Once a cluster member receives the deployed client filtering list from the Management Center, it immediately applies the list to all currently connected clients and then uses it for newly connecting clients. Deny-listed clients may connect to another cluster if they are configured to support blue-green deployment. Please see the Blue-Green Deployment and Disaster Recovery section in the Hazelcast IMDG Reference Manual for more information.

If some of the cluster members are not reachable from the Management Center, those members keep using the last client list applied to them.

The deploy action in the Cluster Client Filter Settings section is available by clicking on the Deploy Changes button. The button is disabled if there are no changes in client filtering lists that would lead to changes in the deployed client filtering list as the result of the deploy.

There is also the Summary button. By clicking on the button a modal appears. It shows a summary of what the effect of the deployed config will be.

Deploy Summary

The Client Filter Lists section allows creation, editing and deletion of the client filtering lists. To create a new client filtering list, you need to click the Add New List button, which will open the Create List form, as shown below. Once you enter all fields and entries for the new list, click the Save button to save your modifications.

Add Client Filtering List

The following formats of list entry values are supported:

  • For the IP Address entry type you can specify IP address (IPv4 or IPv6) with optional range characters (* and -) instead of any byte group. For instance, 10.3.10.* refers to IPs between 10.3.10.0 and 10.3.10.255. The 10.3.10.4-18 refers to IPs between 10.3.10.4 and 10.3.10.18 (4 and 18 included).

  • For the Label entry type you can specify any string with optional wildcard characters (*). For instance, green* refers to any label values that start with the green string.

  • For the Instance Name entry type you can specify any string with optional wildcard characters (*). For instance, *-client refers to any label values that end with the -client string.

To modify an existing client filtering list, you need to click the Edit button, which will open the Edit List form, as shown below.

Edit Client Filtering List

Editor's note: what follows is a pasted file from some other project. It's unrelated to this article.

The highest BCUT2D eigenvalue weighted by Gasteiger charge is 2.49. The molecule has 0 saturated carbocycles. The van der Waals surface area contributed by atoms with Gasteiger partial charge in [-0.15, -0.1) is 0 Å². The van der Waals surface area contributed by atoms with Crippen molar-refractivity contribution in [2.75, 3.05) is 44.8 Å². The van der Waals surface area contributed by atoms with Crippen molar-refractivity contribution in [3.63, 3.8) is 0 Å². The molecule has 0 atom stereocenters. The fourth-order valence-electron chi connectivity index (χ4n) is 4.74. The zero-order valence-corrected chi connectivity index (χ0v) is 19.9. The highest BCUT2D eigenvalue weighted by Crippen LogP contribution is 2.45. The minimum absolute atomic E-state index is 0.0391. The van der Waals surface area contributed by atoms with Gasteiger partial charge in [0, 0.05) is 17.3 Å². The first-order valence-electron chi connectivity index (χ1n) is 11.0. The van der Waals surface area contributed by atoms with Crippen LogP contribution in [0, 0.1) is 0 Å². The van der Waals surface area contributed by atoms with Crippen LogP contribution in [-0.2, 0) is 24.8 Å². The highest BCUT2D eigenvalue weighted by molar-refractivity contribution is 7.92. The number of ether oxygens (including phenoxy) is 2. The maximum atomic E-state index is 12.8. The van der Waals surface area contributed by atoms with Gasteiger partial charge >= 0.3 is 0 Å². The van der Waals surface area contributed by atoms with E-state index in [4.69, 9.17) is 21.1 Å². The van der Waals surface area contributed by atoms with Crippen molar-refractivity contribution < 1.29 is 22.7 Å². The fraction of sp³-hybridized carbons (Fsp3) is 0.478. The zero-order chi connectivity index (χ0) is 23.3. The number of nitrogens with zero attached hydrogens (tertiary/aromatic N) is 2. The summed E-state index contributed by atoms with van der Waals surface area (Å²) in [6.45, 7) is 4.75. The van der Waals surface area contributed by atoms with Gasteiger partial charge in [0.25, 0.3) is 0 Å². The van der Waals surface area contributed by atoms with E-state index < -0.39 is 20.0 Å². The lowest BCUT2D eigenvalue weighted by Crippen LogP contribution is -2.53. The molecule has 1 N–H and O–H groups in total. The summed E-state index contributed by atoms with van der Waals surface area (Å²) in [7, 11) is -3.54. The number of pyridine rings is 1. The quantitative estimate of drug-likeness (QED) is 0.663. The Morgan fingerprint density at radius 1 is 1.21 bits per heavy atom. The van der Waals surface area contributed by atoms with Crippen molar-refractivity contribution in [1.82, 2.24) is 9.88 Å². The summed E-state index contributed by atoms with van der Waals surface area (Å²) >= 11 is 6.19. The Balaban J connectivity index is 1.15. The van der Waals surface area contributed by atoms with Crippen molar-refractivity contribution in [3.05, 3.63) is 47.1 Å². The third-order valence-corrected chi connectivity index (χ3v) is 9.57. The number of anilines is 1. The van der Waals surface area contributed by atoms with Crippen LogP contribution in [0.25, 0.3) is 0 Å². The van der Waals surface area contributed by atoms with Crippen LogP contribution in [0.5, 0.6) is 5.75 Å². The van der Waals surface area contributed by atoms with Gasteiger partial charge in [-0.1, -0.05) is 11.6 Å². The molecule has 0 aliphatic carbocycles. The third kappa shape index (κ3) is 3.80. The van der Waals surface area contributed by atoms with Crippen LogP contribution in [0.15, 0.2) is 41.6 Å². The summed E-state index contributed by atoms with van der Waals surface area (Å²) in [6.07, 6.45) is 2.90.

To delete an existing client filtering list, you need to click the Delete button and confirm your action in the opened dialog.

Any modifications made in the Client Filtering Lists section will become available to members only after the deploy action.
Deploying an empty allow list disconnects all clients.

Example Client Filtering

In this section we show how you can deploy your filtering list for better understanding. In the beginning, the client filtering feature is disabled and there are no filter lists.

Example Step 1

Let’s create a new filter list: * We click the New List button and a screen with two forms appears. * We fill the first form as follows: Filter Name: 'Example_allow_list' Filter Status: 'Active' Filter Type: 'Allow-list' * Next we want to add two IP addresses to our soon-to-be allow-list. To achieve this we need to fill the second form twice: First entry: * Type: 'IP Address' * Value: '1.2.3.4' * We hit the Add Entry button. Second entry: * Type: 'IP Address' Value: '5.6.7.8' * Again, we hit the Add Entry* button.

Example Step 2

To save our brand new allow-list we hit the Save button. The allow-list is saved and we are redirected to client filtering overview as shown on the image bellow.

Example Step 3

In the Client Filter Lists we can see that our list has a grey background, meaning it is not in use right now. When we change Filter Status value to 'Enabled' and select Filter Type as 'Allow-list', we are able to deploy our new allow-list; the Deploy Changes and Summary buttons are enabled and our allow-list has a little cross in the Deploy column.

Example Step 4

Before deploying our allow-list, let’s check what will be deployed by clicking on the Summary button. After the click, a modal opens; we can see that it contains our changes (two IP addresses, 1.2.3.4 and 5.6.7.8).

Example Step 5

Finally, let’s deploy our changes by clicking the Deploy Changes button. After a brief moment, we have our allow-list deployed. The Deploy Changes and Summary buttons become disabled again and our list has no cross in the Deploy column as there are no changes to be deployed.

Example Step 6